In 2015 the US logistics cost was 8.3% percent of gross domestic product – in 1990 it was 11% - it means our expenses have gone down 25%! We’ve gotten better at what we do and are more productive. We should be proud of that and optimistic for the future. Our challenges will be around globalization, technology, and talent.
Globalization opens many dealing with and operating within different markets, and considering issues like geopolitical conflicts and currency exchanges that can have a whiplash effect on commodities (oil prices are just one example). To be successful and stay relevant in a global world we have to become very astute business people; our knowledge of supply chain alone won’t suffice. We have to understand financials, cultural barriers, international commerce and much more.
Technology has been at the core of the modern-day logistician to become more productive allowing the redeployment of assets to more value added areas. With emerging trends and developments such as 3D Printing, Uber for Transportation, Drones etc., we have a very interesting future ahead of us.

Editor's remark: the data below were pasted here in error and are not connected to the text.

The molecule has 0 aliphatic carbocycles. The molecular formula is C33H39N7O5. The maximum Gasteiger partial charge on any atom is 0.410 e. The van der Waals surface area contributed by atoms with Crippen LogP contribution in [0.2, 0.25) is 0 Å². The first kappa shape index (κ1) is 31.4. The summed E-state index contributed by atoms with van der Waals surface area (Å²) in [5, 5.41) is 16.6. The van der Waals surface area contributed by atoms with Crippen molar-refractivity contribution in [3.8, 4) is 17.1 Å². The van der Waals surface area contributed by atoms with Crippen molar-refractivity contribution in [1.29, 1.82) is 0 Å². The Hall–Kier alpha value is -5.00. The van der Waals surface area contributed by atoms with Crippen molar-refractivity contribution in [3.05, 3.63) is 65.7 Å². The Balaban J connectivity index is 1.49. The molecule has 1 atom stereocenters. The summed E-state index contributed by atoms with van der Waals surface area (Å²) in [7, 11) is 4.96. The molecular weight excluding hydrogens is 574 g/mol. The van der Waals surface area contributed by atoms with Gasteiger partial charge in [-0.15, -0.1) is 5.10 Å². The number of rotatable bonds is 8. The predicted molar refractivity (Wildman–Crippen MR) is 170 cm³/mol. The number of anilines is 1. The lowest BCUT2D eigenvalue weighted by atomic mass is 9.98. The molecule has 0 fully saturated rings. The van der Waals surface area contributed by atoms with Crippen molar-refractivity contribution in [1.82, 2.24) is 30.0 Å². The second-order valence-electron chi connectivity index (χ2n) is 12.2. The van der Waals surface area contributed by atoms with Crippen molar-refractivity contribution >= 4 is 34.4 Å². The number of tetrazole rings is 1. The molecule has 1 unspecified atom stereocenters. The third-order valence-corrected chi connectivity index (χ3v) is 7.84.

Talent – We have a talent gap in supply chain. Universities are currently placing all supply chain graduates into jobs well before their graduation date. Yet the field is not chosen by enough students. How do we get our field into lower levels of education to be considered as a future career? We need more people to enter the supply chain management profession - it’s an exciting and dynamic industry that people can take advantage of.
Identifying, hiring, and retaining top talent will continue to be at the top of corporate agendas as well, as supply chain management becomes a core competency in progressive organizations. Today’s talent will be valued not only for their cost-cutting skills, but for their expertise in doing the things that grow their companies, such as implementing and managing efficient operating processes, and creating revenue through innovative, tailored solutions with customers.
Don’t stumble across your supply chain career like I did, make it your destination.
Ready to jump into supply chain management or want to learn about supply chain training?
Posted by LeanCor, A Transplace Company
We Teach. We Consult. We Do. LeanCor is a strategic supply chain partner that provides managed transportation, supply chain consulting, and corporate training programs. These three, integrated solutions help businesses better serve their customers by eliminating waste, decreasing costs, and building cultures of continuous improvement.Facebook LinkedIn Twitter Google+